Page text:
Tuesday’s match finished with his right shoulder in so much pain he couldn’t hold his baby afterward.

An emotional Tsonga knelt and put his forehead down on the clay court amid thunderous applause when the match ended. He has the most Grand Slam match wins among French men.

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MEN’S COLLEGE BASKETBALL

EVANSVILLE, Ind. (AP) — Evansville has hired David Ragland as its basketball coach, the school said Tuesday.

Ragland replaces Todd Lickliter, who was fired earlier this month after going 15-53 in 2 1/2 seasons.

Ragland will be introduced Wednesday. He spent last season as an assistant at Butler under LaVall Jordan. New Bulldogs coach Thad Matta had planned to keep Ragland on his staff.

COLLEGES

LOS ANGELES (AP) — The University of California system announced Tuesday it will pay nearly $375 million to more than 300 women who said they were sexually abused by a UCLA gynecologist, bringing a record amount in total payouts by a public university in a wave of sexual misconduct scandals by campus doctors.

The settlement followed previous deals with hundreds of other patients who said Dr. James Heaps groped them, made suggestive comments or conducted unnecessarily invasive exams during his 35-year career.

The university has agreed to pay nearly $700 million to Heap’s patients, dwarfing a $500 million settlement by Michigan State University in 2018 that was considered the largest by a public university. The University of Southern California, a private institution, has agreed to pay more than $1 billion to settle thousands of cases against the school’s longtime gynecologist.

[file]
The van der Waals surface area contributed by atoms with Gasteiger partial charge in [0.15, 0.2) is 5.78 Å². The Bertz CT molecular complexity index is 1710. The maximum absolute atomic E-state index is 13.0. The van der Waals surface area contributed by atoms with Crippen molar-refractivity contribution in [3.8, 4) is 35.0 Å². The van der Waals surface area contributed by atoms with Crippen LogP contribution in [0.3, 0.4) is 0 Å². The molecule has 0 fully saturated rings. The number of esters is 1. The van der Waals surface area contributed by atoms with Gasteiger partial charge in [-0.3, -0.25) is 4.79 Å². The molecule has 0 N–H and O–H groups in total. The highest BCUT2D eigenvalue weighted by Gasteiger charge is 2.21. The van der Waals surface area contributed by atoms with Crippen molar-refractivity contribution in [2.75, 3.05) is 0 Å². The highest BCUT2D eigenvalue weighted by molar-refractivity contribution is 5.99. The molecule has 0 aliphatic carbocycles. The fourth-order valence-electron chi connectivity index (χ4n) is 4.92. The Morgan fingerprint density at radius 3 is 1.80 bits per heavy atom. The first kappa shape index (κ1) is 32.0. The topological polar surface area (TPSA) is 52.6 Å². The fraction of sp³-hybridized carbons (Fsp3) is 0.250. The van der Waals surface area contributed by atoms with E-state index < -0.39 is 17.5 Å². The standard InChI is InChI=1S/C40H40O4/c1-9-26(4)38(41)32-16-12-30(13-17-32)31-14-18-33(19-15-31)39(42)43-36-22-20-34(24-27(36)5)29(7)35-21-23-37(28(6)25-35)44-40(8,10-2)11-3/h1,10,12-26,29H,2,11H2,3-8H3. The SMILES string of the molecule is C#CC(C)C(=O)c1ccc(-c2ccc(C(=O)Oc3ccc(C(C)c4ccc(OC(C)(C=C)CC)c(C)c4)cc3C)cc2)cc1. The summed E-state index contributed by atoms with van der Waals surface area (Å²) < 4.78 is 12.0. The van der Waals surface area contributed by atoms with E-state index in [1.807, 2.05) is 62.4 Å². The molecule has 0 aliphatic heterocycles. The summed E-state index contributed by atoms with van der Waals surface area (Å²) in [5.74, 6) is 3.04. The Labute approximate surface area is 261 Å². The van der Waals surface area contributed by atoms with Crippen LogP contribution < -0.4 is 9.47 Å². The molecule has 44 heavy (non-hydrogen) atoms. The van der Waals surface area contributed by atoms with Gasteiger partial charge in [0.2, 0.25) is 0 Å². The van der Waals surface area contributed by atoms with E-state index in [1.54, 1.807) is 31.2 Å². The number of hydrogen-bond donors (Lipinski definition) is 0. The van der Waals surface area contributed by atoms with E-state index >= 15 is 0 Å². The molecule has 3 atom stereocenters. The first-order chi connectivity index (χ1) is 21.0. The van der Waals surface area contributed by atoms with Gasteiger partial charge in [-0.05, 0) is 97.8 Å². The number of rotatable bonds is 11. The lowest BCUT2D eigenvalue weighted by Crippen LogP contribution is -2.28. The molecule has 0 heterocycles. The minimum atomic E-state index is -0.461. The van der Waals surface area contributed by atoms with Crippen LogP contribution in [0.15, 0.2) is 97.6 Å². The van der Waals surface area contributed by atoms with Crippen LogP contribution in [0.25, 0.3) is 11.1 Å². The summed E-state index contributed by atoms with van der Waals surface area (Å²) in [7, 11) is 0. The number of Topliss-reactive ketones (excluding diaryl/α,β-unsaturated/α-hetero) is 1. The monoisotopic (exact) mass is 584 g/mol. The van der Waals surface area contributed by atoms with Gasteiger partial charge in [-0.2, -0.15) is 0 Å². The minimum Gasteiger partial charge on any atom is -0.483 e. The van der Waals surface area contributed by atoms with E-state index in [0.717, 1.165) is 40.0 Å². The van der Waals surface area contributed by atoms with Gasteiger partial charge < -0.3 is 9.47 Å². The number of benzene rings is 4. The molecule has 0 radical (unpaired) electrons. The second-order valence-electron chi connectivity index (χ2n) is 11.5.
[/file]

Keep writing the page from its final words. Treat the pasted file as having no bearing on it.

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SOCCER

LONDON (AP) — The Premier League has approved the proposed sale of Chelsea to a consortium fronted by Los Angeles Dodgers part-owner Todd Boehly, although the British government still needs to sign off on the deal before it can be completed.

Boehly has already agreed to buy the club for 2.5 billion pounds ($3.1 billion) — the highest price ever for a sports team — with Roman Abramovich’s ownership tenure poised to end after 19 years.

The Premier League said in a statement Tuesday that its board “has today approved the proposed takeover of Chelsea Football Club by the Todd Boehly/Clearlake Consortium.”

INTERNATIONAL HOCKEY

HELSINKI, Finland (AP) — Finland is expected to host the men’s hockey world championships two years in a row after teaming up with Latvia in a bid to stage the 2023 tournament that was stripped from Russia because of the war in Ukraine.

The Finnish city of Tampere, one of the host cities of this year’s competition, is bidding with the Latvian capital city of Riga, which was the host in 2021.

The International Ice Hockey Federation said Tuesday that the Finland-Latvia bid was unopposed after a rival application by Hungary and Slovenia was withdrawn. The IIHF said that was because the Hungarian hosts of the bid “did not receive the governmental guarantees.”